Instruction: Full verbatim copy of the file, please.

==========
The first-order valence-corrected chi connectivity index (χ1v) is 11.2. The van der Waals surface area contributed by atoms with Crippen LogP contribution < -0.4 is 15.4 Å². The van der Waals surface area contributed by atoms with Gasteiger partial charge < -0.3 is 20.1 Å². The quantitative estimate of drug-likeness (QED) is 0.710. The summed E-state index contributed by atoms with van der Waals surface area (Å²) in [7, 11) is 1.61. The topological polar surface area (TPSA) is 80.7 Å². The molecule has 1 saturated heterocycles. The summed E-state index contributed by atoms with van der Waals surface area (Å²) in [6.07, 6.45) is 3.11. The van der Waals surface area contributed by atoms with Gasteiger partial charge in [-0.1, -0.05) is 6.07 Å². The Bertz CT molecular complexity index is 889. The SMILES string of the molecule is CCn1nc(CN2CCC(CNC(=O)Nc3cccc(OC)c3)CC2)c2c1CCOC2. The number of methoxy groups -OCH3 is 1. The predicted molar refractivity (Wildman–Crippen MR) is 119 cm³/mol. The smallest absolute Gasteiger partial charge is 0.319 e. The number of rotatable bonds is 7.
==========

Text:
The first-order valence-corrected chi connectivity index (χ1v) is 11.2. The van der Waals surface area contributed by atoms with Crippen LogP contribution < -0.4 is 15.4 Å². The van der Waals surface area contributed by atoms with Gasteiger partial charge < -0.3 is 20.1 Å². The quantitative estimate of drug-likeness (QED) is 0.710. The summed E-state index contributed by atoms with van der Waals surface area (Å²) in [7, 11) is 1.61. The topological polar surface area (TPSA) is 80.7 Å². The molecule has 1 saturated heterocycles. The summed E-state index contributed by atoms with van der Waals surface area (Å²) in [6.07, 6.45) is 3.11. The van der Waals surface area contributed by atoms with Gasteiger partial charge in [-0.1, -0.05) is 6.07 Å². The Bertz CT molecular complexity index is 889. The SMILES string of the molecule is CCn1nc(CN2CCC(CNC(=O)Nc3cccc(OC)c3)CC2)c2c1CCOC2. The number of methoxy groups -OCH3 is 1. The predicted molar refractivity (Wildman–Crippen MR) is 119 cm³/mol. The smallest absolute Gasteiger partial charge is 0.319 e. The number of rotatable bonds is 7.